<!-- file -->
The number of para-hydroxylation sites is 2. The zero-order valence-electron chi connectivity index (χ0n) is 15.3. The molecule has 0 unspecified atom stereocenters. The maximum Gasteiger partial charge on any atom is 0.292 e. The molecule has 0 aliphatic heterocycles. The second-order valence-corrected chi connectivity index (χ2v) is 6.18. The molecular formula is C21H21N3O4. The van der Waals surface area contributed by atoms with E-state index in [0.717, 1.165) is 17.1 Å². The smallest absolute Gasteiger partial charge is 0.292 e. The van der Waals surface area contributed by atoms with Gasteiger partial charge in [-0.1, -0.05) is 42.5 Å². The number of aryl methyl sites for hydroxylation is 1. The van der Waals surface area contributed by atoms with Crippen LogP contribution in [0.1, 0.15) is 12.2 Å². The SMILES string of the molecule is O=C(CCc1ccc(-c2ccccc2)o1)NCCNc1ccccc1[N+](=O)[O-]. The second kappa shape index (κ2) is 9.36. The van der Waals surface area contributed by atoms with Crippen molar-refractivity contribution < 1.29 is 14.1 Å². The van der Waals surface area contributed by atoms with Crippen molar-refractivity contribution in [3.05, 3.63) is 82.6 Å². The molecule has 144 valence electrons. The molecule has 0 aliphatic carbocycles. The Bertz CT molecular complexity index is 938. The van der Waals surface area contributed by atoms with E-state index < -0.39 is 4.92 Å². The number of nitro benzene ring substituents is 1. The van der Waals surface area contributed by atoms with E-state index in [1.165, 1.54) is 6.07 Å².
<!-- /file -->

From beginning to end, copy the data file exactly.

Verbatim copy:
The number of para-hydroxylation sites is 2. The zero-order valence-electron chi connectivity index (χ0n) is 15.3. The molecule has 0 unspecified atom stereocenters. The maximum Gasteiger partial charge on any atom is 0.292 e. The molecule has 0 aliphatic heterocycles. The second-order valence-corrected chi connectivity index (χ2v) is 6.18. The molecular formula is C21H21N3O4. The van der Waals surface area contributed by atoms with E-state index in [0.717, 1.165) is 17.1 Å². The smallest absolute Gasteiger partial charge is 0.292 e. The van der Waals surface area contributed by atoms with Gasteiger partial charge in [-0.1, -0.05) is 42.5 Å². The number of aryl methyl sites for hydroxylation is 1. The van der Waals surface area contributed by atoms with Crippen LogP contribution in [0.1, 0.15) is 12.2 Å². The SMILES string of the molecule is O=C(CCc1ccc(-c2ccccc2)o1)NCCNc1ccccc1[N+](=O)[O-]. The second kappa shape index (κ2) is 9.36. The van der Waals surface area contributed by atoms with Crippen molar-refractivity contribution < 1.29 is 14.1 Å². The van der Waals surface area contributed by atoms with Crippen molar-refractivity contribution in [3.05, 3.63) is 82.6 Å². The molecule has 144 valence electrons. The molecule has 0 aliphatic carbocycles. The Bertz CT molecular complexity index is 938. The van der Waals surface area contributed by atoms with E-state index < -0.39 is 4.92 Å². The number of nitro benzene ring substituents is 1. The van der Waals surface area contributed by atoms with E-state index in [1.165, 1.54) is 6.07 Å².